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Blunt Pharyngoesophageal Injury: an Overview of a Rare Entity

  • Galinos Barmparas
  • Daniel R. MarguliesEmail author
Trauma to the Neck (W Biffl, Section Editor)
  • 2 Downloads
Part of the following topical collections:
  1. Topical Collection on Trauma to the Neck

Abstract

Purpose of Review

To characterize the epidemiology, diagnostic approach, management, and outcomes of blunt pharyngoesophageal injuries.

Recent Findings

These injuries remain exceedingly rare. Clinical symptoms and signs may not be revealing. Most recommendations regarding diagnosis and management are extrapolated from penetrating aerodigestive injuries. High-resolution computerized tomography has emerged as the most useful initial imaging modality that may guide the need for additional studies and/or intervention. Esophagography and endoscopic evaluation remain of paramount importance when an injury is confirmed or suspected as they can assist in determining therapeutic actions. Non-operative management is feasible and should be considered selectively to avoid septic complications.

Summary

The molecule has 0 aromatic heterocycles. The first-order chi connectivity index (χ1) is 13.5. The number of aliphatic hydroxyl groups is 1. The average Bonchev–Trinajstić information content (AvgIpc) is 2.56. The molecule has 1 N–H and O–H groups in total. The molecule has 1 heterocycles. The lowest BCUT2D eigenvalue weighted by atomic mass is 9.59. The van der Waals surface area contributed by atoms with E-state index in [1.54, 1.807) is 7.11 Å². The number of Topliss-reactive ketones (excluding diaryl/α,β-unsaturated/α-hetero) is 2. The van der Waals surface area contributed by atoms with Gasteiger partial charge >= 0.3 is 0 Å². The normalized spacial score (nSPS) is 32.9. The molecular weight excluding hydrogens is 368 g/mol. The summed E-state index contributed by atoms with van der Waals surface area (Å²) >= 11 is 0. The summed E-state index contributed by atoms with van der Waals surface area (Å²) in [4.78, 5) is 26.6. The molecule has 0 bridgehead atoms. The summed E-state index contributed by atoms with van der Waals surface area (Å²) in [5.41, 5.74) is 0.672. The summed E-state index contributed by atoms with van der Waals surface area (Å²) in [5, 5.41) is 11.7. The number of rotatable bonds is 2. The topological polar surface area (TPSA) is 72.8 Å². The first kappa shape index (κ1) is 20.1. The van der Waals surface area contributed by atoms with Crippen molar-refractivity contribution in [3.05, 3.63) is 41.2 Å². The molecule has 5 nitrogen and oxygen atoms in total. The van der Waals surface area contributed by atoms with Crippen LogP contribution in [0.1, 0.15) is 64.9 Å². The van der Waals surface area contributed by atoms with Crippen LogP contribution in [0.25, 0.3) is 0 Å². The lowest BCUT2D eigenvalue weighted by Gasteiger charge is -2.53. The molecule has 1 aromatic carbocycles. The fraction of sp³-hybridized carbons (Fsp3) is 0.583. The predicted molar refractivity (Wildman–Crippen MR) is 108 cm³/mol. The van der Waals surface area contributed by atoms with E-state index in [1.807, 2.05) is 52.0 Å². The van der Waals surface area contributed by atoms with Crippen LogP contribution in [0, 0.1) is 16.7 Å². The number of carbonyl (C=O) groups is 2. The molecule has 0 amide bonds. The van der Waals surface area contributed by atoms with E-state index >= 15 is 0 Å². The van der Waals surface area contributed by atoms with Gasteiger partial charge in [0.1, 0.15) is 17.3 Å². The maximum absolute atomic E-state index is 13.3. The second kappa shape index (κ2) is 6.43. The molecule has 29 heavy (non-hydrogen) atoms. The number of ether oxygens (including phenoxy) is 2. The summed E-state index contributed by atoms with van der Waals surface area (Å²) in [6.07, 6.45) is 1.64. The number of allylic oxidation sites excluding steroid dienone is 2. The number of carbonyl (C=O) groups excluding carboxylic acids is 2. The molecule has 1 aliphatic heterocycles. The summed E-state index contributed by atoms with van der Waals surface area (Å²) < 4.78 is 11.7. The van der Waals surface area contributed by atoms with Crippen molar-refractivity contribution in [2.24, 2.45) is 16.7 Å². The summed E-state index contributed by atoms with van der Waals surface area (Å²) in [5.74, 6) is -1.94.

Blunt pharyngoesophageal injuries can be managed similarly to those from penetrating mechanism. The use of computerized tomography should be more liberal to rule out associated injuries, as blunt trauma patients are at risk for having additional occult life-threatening injuries. Non-operative managements should be carefully deployed.

Keywords

Pharyngoesophageal injuries Pharyngeal injuries Esophageal injuries Non-operative management Neck trauma Blunt 

Notes

Compliance with Ethical Standards

Conflict of Interest

The authors declare no conflicts of interest relevant to this manuscript.

Human and Animal Rights and Informed Consent

This article does not contain any studies with human or animal subjects performed by any of the authors.

References

Papers of particular interest, published recently, have been highlighted as: • Of importance •• Of major importance

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Copyright information

© Springer Nature Switzerland AG 2019

Authors and Affiliations

  1. 1.Department of Surgery, Division of Acute Care Surgery and Surgical Critical CareCedars-Sinai Medical CenterLos AngelesUSA

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